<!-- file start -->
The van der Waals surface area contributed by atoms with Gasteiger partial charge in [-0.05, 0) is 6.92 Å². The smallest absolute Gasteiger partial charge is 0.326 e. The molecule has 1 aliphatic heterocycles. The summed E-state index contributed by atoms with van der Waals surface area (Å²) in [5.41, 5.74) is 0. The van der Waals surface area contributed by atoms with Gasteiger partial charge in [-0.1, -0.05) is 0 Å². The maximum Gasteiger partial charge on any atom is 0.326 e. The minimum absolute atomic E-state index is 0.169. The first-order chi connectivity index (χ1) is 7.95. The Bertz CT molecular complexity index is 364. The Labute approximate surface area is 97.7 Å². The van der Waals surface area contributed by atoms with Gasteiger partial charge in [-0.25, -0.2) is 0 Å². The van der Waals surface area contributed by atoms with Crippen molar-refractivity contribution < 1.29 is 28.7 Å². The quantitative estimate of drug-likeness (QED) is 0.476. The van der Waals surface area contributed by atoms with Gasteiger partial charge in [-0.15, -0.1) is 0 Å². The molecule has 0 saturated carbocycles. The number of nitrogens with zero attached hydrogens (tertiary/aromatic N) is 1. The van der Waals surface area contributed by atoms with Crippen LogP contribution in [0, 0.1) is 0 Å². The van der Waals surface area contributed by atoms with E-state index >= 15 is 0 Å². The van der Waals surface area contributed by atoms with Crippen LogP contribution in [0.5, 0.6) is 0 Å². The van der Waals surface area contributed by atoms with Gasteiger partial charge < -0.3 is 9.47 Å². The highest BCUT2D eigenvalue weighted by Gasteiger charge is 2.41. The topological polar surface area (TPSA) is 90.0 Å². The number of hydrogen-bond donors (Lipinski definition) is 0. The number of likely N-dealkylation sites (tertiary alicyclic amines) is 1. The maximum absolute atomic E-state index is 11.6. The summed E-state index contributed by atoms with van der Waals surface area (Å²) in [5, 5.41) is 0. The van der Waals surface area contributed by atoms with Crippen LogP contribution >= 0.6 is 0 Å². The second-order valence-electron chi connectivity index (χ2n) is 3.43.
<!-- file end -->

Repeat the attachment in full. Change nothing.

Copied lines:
The van der Waals surface area contributed by atoms with Gasteiger partial charge in [-0.05, 0) is 6.92 Å². The smallest absolute Gasteiger partial charge is 0.326 e. The molecule has 1 aliphatic heterocycles. The summed E-state index contributed by atoms with van der Waals surface area (Å²) in [5.41, 5.74) is 0. The van der Waals surface area contributed by atoms with Gasteiger partial charge in [-0.1, -0.05) is 0 Å². The maximum Gasteiger partial charge on any atom is 0.326 e. The minimum absolute atomic E-state index is 0.169. The first-order chi connectivity index (χ1) is 7.95. The Bertz CT molecular complexity index is 364. The Labute approximate surface area is 97.7 Å². The van der Waals surface area contributed by atoms with Gasteiger partial charge in [-0.25, -0.2) is 0 Å². The van der Waals surface area contributed by atoms with Crippen molar-refractivity contribution < 1.29 is 28.7 Å². The quantitative estimate of drug-likeness (QED) is 0.476. The van der Waals surface area contributed by atoms with Gasteiger partial charge in [-0.15, -0.1) is 0 Å². The molecule has 0 saturated carbocycles. The number of nitrogens with zero attached hydrogens (tertiary/aromatic N) is 1. The van der Waals surface area contributed by atoms with Crippen LogP contribution in [0, 0.1) is 0 Å². The van der Waals surface area contributed by atoms with E-state index >= 15 is 0 Å². The van der Waals surface area contributed by atoms with Crippen LogP contribution in [0.5, 0.6) is 0 Å². The van der Waals surface area contributed by atoms with Gasteiger partial charge < -0.3 is 9.47 Å². The highest BCUT2D eigenvalue weighted by Gasteiger charge is 2.41. The topological polar surface area (TPSA) is 90.0 Å². The number of hydrogen-bond donors (Lipinski definition) is 0. The number of likely N-dealkylation sites (tertiary alicyclic amines) is 1. The maximum absolute atomic E-state index is 11.6. The summed E-state index contributed by atoms with van der Waals surface area (Å²) in [5, 5.41) is 0. The van der Waals surface area contributed by atoms with Crippen LogP contribution >= 0.6 is 0 Å². The second-order valence-electron chi connectivity index (χ2n) is 3.43.